I’m a woman, 39, facing my second time in divorce court. I’m shocked and upset at how my life is turning out.
I thought my generation had gained from the previous feminists who fought for gender equality and women’s rights to have lives of ambition and accomplishment beyond the kitchen and nursery.
I also thought the more recent #metoo movement would have our partners aware that we won’t tolerate abuse – sexual or otherwise.
But I found out, twice, that while we could advance at work, we were mostly expected to run the home-fronts and child-rearing on our own or constantly negotiating for help.
My first marriage at 26 went sour within two years (no kids), when my then-husband felt “entitled” to a cooked meal and slam-bam-sex even when I’d worked late and came home exhausted.
I married again at 33 and six years later we still haven’t learned how to live together and share the load. Instead, he learned how to leave me with the majority of child-care as often as possible and spend his time instead with a woman who catered to him.
I love my child, and also love my work, where I’ve achieved a great position and salary which helped us as a couple.
I loved my husband too… but didn’t know how to be an adoring wife when our child needed attention from one or both of us, and it was always left to me. I didn’t have the energy or desire he had to go out several nights a week to fine restaurants, and have babysitters even on weekends so we could go away.
What have I been doing wrong?
Divorcing Again and Devastated
You’ve been living with the wrong men, while trying to do the right thing.
Now, you can do even better. IF you use this time period to strengthen your understanding of yourself.
You’re already accomplished, have income, life experience and a child. Those are solid factors on which to build.
Don’t dwell on the past, learn from it. Firm up your self-knowledge, including your needs and expectations - crucial, if you find someone with whom you start a new relationship.
Meanwhile, discuss these openly with your friends and hear what they include in their pack of self-knowledge.
Get counselling about what in your growing up has influenced how you react to a partner. It’ll bring you new insights into how to modify or change some of your reactions.
Practice the art of compromise… in your friendships, with colleagues, with your child who’s developing needs and wants too.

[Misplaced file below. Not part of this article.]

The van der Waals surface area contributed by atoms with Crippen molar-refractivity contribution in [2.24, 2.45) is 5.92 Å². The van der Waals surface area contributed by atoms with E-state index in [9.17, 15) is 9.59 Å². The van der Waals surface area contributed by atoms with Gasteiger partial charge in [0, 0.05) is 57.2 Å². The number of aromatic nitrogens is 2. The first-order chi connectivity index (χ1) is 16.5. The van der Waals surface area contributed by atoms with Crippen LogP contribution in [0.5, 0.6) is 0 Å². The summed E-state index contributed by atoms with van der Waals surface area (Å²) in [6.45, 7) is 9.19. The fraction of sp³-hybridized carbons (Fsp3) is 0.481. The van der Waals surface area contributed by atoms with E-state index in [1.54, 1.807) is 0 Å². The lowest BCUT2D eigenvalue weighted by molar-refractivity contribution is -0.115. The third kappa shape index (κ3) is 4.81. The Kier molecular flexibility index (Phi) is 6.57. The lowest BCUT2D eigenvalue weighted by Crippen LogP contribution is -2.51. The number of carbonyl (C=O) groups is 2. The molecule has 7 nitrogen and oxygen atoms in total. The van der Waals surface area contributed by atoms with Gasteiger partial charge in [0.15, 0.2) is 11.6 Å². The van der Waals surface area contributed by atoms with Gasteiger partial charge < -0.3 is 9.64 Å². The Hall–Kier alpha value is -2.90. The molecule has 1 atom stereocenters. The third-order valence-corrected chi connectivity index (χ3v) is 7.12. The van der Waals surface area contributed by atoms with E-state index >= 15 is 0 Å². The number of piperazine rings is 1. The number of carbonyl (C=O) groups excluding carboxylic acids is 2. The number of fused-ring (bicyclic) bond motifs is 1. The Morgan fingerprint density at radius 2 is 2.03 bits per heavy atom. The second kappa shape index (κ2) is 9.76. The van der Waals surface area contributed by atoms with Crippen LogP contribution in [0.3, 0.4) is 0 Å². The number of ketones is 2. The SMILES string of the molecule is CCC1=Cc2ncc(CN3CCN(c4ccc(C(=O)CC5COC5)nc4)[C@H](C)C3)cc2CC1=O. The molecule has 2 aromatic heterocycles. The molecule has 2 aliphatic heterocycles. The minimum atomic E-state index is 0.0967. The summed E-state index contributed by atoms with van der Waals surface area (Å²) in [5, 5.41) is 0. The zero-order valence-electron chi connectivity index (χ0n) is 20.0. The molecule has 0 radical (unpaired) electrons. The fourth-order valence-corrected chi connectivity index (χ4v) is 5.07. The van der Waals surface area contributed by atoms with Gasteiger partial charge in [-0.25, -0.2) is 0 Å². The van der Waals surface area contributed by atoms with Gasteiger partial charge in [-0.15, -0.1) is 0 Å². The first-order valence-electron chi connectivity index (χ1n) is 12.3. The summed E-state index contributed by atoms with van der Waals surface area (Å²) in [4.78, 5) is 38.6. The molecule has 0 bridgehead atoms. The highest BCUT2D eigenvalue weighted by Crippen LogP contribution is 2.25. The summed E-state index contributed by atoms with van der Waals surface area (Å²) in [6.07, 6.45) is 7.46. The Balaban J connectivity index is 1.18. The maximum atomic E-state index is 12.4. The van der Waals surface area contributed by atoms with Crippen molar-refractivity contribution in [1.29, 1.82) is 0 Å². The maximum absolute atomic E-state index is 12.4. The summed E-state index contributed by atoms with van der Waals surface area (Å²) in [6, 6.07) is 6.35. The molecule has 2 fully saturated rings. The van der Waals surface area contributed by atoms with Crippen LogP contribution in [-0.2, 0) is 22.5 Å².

When you do meet someone whom you care to know better, ask questions about their growing up years and how they shaped their relationships and current needs and expectations.
If there are big variances with your own increased self-knowledge – or, more serious, any red flags – make counselling a need for you two together, and possibly for this person alone, too.
You’ve spent 14 years learning about what can go wrong in relationships, plus how you can think you know people and find out through time that you and they didn’t know each other at all.
I get it, that your two divorces are a tough learning curve. But dwelling on past difficulties is only useful if you study how to avoid the negatives of those years, and move toward positive ways to make your life work, whether alone or in a future, healthy partnership.
My neighbour’s a widower, retired, and helpful regarding things like taking in anything left for me at my front door when I’m out for hours.
The problem arises when we actually meet in person or we have to discuss something practical. He turns the conversation to politics.
We’re both aware that I’m less politically informed than he is, and also on opposite sides from him on some issues. I try to just say with a laugh that I’m on the run, but he persists and wants to go on trying to persuade me to his views. What should I do?
Keep up your good humour and respect for this man who’s basically helpful and likely lonely, too.
Look online for any political discussions to be held at nearby churches and community centres which he can easily access, and pass on the information. He’ll appreciate even that much conversation as well as your helpfulness.
Tip of the day:
When divorce is the choice for an unhappy, unworkable marriage, identify your positive needs/ expectations, and how to meld them with another’s if there’s a new relationship.